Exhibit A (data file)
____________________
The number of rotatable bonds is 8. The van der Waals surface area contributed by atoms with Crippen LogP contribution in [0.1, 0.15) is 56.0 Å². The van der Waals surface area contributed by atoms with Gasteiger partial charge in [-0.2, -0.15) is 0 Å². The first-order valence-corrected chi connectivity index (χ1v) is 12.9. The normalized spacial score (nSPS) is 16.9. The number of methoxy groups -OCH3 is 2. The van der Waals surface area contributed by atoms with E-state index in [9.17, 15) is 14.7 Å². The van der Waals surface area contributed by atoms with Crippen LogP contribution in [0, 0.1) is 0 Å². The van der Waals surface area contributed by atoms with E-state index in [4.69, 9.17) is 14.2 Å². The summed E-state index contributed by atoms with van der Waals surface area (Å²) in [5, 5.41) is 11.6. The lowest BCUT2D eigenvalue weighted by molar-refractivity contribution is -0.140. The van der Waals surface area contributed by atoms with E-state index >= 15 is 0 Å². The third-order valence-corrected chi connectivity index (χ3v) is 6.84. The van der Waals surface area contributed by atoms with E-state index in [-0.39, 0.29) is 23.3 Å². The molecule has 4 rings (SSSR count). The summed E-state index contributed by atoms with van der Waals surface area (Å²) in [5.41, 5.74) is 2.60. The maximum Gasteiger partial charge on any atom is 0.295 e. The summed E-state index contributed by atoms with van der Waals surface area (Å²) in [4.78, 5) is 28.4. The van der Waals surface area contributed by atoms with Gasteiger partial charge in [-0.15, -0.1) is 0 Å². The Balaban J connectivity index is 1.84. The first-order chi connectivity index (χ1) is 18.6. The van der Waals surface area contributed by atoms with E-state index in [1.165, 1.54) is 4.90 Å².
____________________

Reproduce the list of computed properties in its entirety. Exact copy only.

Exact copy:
The number of rotatable bonds is 8. The van der Waals surface area contributed by atoms with Crippen LogP contribution in [0.1, 0.15) is 56.0 Å². The van der Waals surface area contributed by atoms with Gasteiger partial charge in [-0.2, -0.15) is 0 Å². The first-order valence-corrected chi connectivity index (χ1v) is 12.9. The normalized spacial score (nSPS) is 16.9. The number of methoxy groups -OCH3 is 2. The van der Waals surface area contributed by atoms with E-state index in [9.17, 15) is 14.7 Å². The van der Waals surface area contributed by atoms with Crippen LogP contribution in [0, 0.1) is 0 Å². The van der Waals surface area contributed by atoms with E-state index in [4.69, 9.17) is 14.2 Å². The summed E-state index contributed by atoms with van der Waals surface area (Å²) in [5, 5.41) is 11.6. The lowest BCUT2D eigenvalue weighted by molar-refractivity contribution is -0.140. The van der Waals surface area contributed by atoms with E-state index >= 15 is 0 Å². The third-order valence-corrected chi connectivity index (χ3v) is 6.84. The van der Waals surface area contributed by atoms with E-state index in [-0.39, 0.29) is 23.3 Å². The molecule has 4 rings (SSSR count). The summed E-state index contributed by atoms with van der Waals surface area (Å²) in [5.41, 5.74) is 2.60. The maximum Gasteiger partial charge on any atom is 0.295 e. The summed E-state index contributed by atoms with van der Waals surface area (Å²) in [4.78, 5) is 28.4. The van der Waals surface area contributed by atoms with Gasteiger partial charge in [-0.15, -0.1) is 0 Å². The Balaban J connectivity index is 1.84. The first-order chi connectivity index (χ1) is 18.6. The van der Waals surface area contributed by atoms with E-state index in [1.165, 1.54) is 4.90 Å².